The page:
Ronnie Earl's "Father's Day" Is the Pinnacle of Self Realization

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A blues lover that has experienced Ronnie Earl live has truly witnessed a celebration of music, and passion. Earl improves exponentially with each new release, and his journey of self-realization has been as exciting and rewarding for his fans as it has for him.

In May of 2014, Earl earned his third BMA Award from The Blues Foundation for Guitar Player of the Year on the heels of his incredible live album, Just for Today. In June of 2014, he released Good News, which was well received by fans and critics alike. In addition to these huge releases, Earl has become one of the hottest attractions at festivals throughout North America and around the world.

Earl has just released his ninth album on Stony Plain Records, Father’s Day. Containing thirteen tracks, the album runs just over one hour and twenty minutes. That may seem like a long time, but listeners will be so engrossed in this music the time will fly by. Billed as a tribute to some of the forefathers of the modern blues form, Father’s Day more than delivers on its implied promise of substance. Not to be forgotten by any means are The Broadcasters, who have functioned not merely as a backdrop, but as an integral aspect of Earl’s sound for more than twenty years. The Broadcasters are Lorne Entress on skins, Dave Limina on the ivories, and Jim Mouradian on the bass. Guests include Larry Lusignan, Tim O’Connor, and Nicholas Tabarias on guitar, Scott Shetler on baritone sax, and Mario Perrett on tenor sax. Vocalists are the always absurdly fabulous Diane Blue, and versatile, incredibly passionate Michael Leadbetter, who is known for his work with the Nick Moss Band.

There are various points on this album where time itself almost stands still. Each track is better than the one that came before it, and the cumulative effect on listeners is staggering. The vocals by Blue and Leadbetter are inspired and delivered with verve throughout. As always, the band shines in its own right, even as they enhance the bountiful harvest of Earl’s guitar.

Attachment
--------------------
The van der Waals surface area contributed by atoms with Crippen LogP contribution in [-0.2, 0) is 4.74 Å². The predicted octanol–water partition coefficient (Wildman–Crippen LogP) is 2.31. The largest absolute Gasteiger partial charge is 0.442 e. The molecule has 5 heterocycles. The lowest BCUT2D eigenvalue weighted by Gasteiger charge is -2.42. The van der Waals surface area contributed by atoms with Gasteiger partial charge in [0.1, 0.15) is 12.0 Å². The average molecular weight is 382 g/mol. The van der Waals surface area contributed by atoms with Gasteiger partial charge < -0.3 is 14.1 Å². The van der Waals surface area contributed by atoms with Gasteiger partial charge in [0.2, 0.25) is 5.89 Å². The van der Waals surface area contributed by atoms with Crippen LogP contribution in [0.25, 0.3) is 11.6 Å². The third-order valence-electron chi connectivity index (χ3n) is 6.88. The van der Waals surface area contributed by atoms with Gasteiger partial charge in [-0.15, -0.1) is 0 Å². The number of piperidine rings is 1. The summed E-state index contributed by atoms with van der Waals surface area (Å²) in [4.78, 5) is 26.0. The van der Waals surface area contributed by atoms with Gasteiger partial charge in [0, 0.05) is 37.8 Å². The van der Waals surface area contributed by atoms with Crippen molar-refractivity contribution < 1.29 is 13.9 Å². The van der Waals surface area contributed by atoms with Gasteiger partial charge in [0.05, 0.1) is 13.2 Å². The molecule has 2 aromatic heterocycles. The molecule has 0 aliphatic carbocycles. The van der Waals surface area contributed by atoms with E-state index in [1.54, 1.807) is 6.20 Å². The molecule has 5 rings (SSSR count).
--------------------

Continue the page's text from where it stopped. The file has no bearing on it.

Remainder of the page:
There were tracks we found especially seductive. The guitar work on Otis Rush’s “It Takes Time” is so nimble and fluid it stops listeners in their tracks, and the vocal by Leadbetter is just so. Another Otis Rush tune, “Right Place Wrong Time” is decadently slow, deep blues that hints at Memphis soul, while Magic Sam’s “What Have I Done Wrong” is an uptown Chicago funk reminiscent of Junior Wells’ soulful rocking at Theresa’s Lounge back in the day.

Other gems include Earl and company preaching a stirring sermon from the church of blues on “Giving Up,” again showcasing masterful guitar lines that don’t crowd, rush, or intrude upon the message. Father’s Day, written by Earl and Leadbetter, is dazzling, and another Earl original, “Follow Your Heart” is smoking West Side soul, driven by pointed guitar and captivating vocals from Blue and Leadbetter. The entire band really lights this number up! “Moanin'” is just enthusiastically understated sophistication that slowly swings with style and panache.

On Father’s Day, Earl has taken all that he has learned and painted his masterwork. This album is the sum of his experience, passion, pain, struggle, gratitude and joy, with him obviously loving every second conveying this to us. It is not hard to envision in the future, Father’s Day being discussed in the same breath as Magic Sam’s Live at the Avant Garde, or Junior Wells’ Live at Theresa’s 1975. Don’t walk, run to your local record shop and give this album a good home; yours.

Ronnie Earl

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